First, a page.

The Korea Herald


[Multicultural Korea] Military changing to embrace diversity

Negative attitudes remain to be tackled

By Jo He-rim

Published : Feb. 19, 2019 - 15:12

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The number of foreign residents in Korea continues to grow and now accounts for some 3.6 percent of the country’s population. This story is part of a series that examines how Korea is grappling with the issue of multiculturalism, as well as the challenges facing new arrivals. -- Ed.

In a country where the phrase “homogenous nation” was once chanted with pride not long ago, there was nothing strange about a provision within the military law that exempted men of mixed heritage from military service if they were “clearly biracial” in appearance, despite being South Korean nationals.

But the presence in Korea of more foreigners and more international couples is slowly leading the country to a change of attitude. Within the past decade, the military law was amended requiring all men of Korean nationality to serve in the military, regardless of race or ethnicity. (Naturalized South Koreans and North Korean defectors can also enlist, but they are not subject to conscription and can still opt out.) The fact that the number of soldiers had decreased due to low birth rates and the aging population also played a part.

The Ministry of National Defense has proposed measures to encourage the rigid military culture to adapt to the increasingly diverse population, but concerns remain over its capacity to do so.

All able-bodied men of Korean nationality between the ages of 18 and 38 are obligated to serve in the military for about two years. An amendment to the law in 2010 also imposed mandatory military service on Korean men from multicultural households.

When the amended act came into force in 2011, the military enlisted 100 multicultural soldiers in the first year, according to the Defense Ministry. While annual counts of soldiers from multicultural households are not available for privacy reasons, the Defense Ministry estimates that more than 8,500 will enlist annually from 2025 to 2031.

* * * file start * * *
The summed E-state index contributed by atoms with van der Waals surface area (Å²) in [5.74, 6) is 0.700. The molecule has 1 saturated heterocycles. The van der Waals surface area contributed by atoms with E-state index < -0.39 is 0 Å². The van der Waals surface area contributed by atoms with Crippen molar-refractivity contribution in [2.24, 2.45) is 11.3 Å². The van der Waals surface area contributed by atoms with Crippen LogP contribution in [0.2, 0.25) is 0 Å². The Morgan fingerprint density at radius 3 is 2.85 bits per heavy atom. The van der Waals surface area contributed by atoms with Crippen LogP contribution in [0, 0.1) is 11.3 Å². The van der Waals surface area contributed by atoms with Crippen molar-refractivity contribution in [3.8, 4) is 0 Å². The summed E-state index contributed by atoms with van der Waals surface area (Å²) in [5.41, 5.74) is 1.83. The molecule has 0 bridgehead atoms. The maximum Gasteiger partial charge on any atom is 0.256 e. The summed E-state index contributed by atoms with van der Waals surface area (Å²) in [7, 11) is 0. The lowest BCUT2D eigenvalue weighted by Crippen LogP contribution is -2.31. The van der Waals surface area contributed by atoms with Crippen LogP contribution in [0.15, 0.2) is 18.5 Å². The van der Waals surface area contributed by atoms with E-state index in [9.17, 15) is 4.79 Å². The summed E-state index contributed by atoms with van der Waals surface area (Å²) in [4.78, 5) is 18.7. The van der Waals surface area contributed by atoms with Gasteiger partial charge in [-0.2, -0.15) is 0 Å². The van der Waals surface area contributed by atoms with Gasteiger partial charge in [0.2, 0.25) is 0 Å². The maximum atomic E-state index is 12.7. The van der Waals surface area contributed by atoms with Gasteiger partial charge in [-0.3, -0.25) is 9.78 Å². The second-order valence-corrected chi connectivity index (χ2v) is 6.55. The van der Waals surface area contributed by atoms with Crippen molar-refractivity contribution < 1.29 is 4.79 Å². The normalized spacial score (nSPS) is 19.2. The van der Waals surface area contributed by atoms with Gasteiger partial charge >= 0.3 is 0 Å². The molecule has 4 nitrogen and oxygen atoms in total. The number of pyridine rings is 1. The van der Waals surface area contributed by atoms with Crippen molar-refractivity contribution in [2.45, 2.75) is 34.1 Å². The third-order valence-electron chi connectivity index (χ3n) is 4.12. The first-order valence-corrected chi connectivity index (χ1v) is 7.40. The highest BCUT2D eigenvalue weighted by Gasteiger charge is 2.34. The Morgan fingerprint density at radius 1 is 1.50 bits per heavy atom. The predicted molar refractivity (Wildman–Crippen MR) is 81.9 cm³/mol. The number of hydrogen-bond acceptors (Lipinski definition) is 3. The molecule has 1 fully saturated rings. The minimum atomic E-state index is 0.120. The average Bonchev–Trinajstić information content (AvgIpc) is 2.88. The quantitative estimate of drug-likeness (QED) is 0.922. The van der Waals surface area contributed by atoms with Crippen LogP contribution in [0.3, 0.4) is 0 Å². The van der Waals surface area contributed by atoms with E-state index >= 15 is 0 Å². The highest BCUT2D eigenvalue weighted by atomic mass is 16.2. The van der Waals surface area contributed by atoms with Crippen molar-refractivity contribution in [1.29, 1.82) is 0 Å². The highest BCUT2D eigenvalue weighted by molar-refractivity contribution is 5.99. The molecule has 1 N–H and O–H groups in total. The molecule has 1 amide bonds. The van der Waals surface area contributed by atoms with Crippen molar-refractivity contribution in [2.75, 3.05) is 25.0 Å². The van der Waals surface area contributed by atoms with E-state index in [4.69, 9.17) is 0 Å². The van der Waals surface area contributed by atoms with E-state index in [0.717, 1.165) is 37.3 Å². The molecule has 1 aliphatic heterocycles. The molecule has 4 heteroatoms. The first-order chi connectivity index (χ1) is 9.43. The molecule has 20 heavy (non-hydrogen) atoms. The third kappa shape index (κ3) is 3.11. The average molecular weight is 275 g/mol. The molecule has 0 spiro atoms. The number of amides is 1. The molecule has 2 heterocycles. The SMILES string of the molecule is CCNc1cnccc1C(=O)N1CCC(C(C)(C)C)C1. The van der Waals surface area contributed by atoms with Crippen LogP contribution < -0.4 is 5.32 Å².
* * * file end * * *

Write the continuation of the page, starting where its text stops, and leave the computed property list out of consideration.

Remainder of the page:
In a step toward embracing diversity within the military, one of the first moves the Defense Ministry took in 2011 was to replace the term “minjok,” or ethnic group, with “gungmin,” or citizen, in the oaths that soldiers take when they enlist or become commissioned officers.

In 2016 the ministry also introduced the Framework Act on Military Status and Service to protect the rights of individual soldiers and prevent discrimination among them. Article 37 of the act states that soldiers have to respect “multicultural values” and that the Defense Minister needs to educate soldiers so that they understand and respect multiculturalism.

Kosian Kids Chorus, a chorus group of children from multicultural households. Yonhap Kosian Kids Chorus, a chorus group of children from multicultural households. Yonhap

The ministry said it is careful not to overemphasize differences between the multicultural soldiers and their peers.

“While life in the barracks is basically a corporate life, the commissioned officers and commanders in the military units will consider the different needs of the soldiers,” an official from the Defense Ministry said.

“We have not been informed of soldiers having difficulties with the diet, or religion.”

In a further step, the five-year immigration reform plan announced in 2018 included a proposal to review compulsory military service for naturalized Koreans.

While the discussion arose in the context of fairness, it also encompassed concerns about security, with some arguing that there would be “Chinese troops,” considering that many naturalized Koreans come from China.

While the inclusion of soldiers from diverse cultural backgrounds represents great progress, said Seol Dong-hoon, a sociology professor at Chonbuk National University, it may be premature to discuss conscription for naturalized Koreans.